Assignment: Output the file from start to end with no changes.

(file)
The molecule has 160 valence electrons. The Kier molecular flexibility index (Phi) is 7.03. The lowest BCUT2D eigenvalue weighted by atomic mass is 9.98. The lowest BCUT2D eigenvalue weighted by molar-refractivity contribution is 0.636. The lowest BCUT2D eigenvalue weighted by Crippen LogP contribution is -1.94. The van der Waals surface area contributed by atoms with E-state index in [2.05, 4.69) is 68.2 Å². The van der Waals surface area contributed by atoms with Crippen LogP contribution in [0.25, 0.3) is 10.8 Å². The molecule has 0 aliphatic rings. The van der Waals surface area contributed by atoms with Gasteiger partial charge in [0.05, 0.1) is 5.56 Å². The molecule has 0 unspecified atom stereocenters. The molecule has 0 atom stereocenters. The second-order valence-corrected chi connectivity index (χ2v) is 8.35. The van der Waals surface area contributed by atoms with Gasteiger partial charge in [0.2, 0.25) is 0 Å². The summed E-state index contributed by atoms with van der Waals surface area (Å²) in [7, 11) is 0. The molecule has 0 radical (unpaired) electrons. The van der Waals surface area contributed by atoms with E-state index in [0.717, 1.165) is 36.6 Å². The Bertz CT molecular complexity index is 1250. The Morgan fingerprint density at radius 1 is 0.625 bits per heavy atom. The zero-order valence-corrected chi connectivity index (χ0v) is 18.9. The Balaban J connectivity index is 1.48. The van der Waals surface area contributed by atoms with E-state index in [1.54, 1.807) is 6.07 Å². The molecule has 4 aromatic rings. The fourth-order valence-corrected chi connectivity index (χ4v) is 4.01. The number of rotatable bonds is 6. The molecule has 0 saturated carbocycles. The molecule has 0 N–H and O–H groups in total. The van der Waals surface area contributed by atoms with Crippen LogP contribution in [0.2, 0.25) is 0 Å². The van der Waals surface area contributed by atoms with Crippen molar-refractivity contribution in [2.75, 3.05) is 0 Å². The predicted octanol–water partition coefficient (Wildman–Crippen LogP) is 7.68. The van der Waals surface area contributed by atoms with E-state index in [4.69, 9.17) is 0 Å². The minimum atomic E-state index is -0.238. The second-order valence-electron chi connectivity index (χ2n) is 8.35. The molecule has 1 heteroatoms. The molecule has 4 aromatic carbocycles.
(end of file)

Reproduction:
The molecule has 160 valence electrons. The Kier molecular flexibility index (Phi) is 7.03. The lowest BCUT2D eigenvalue weighted by atomic mass is 9.98. The lowest BCUT2D eigenvalue weighted by molar-refractivity contribution is 0.636. The lowest BCUT2D eigenvalue weighted by Crippen LogP contribution is -1.94. The van der Waals surface area contributed by atoms with E-state index in [2.05, 4.69) is 68.2 Å². The van der Waals surface area contributed by atoms with Crippen LogP contribution in [0.25, 0.3) is 10.8 Å². The molecule has 0 aliphatic rings. The van der Waals surface area contributed by atoms with Gasteiger partial charge in [0.05, 0.1) is 5.56 Å². The molecule has 0 unspecified atom stereocenters. The molecule has 0 atom stereocenters. The second-order valence-corrected chi connectivity index (χ2v) is 8.35. The van der Waals surface area contributed by atoms with Gasteiger partial charge in [0.2, 0.25) is 0 Å². The summed E-state index contributed by atoms with van der Waals surface area (Å²) in [7, 11) is 0. The molecule has 0 radical (unpaired) electrons. The van der Waals surface area contributed by atoms with E-state index in [0.717, 1.165) is 36.6 Å². The Bertz CT molecular complexity index is 1250. The Morgan fingerprint density at radius 1 is 0.625 bits per heavy atom. The zero-order valence-corrected chi connectivity index (χ0v) is 18.9. The Balaban J connectivity index is 1.48. The van der Waals surface area contributed by atoms with E-state index in [1.54, 1.807) is 6.07 Å². The molecule has 4 aromatic rings. The fourth-order valence-corrected chi connectivity index (χ4v) is 4.01. The number of rotatable bonds is 6. The molecule has 0 saturated carbocycles. The molecule has 0 N–H and O–H groups in total. The van der Waals surface area contributed by atoms with Crippen LogP contribution in [0.2, 0.25) is 0 Å². The van der Waals surface area contributed by atoms with Crippen molar-refractivity contribution in [2.75, 3.05) is 0 Å². The predicted octanol–water partition coefficient (Wildman–Crippen LogP) is 7.68. The van der Waals surface area contributed by atoms with E-state index in [4.69, 9.17) is 0 Å². The minimum atomic E-state index is -0.238. The second-order valence-electron chi connectivity index (χ2n) is 8.35. The molecule has 1 heteroatoms. The molecule has 4 aromatic carbocycles.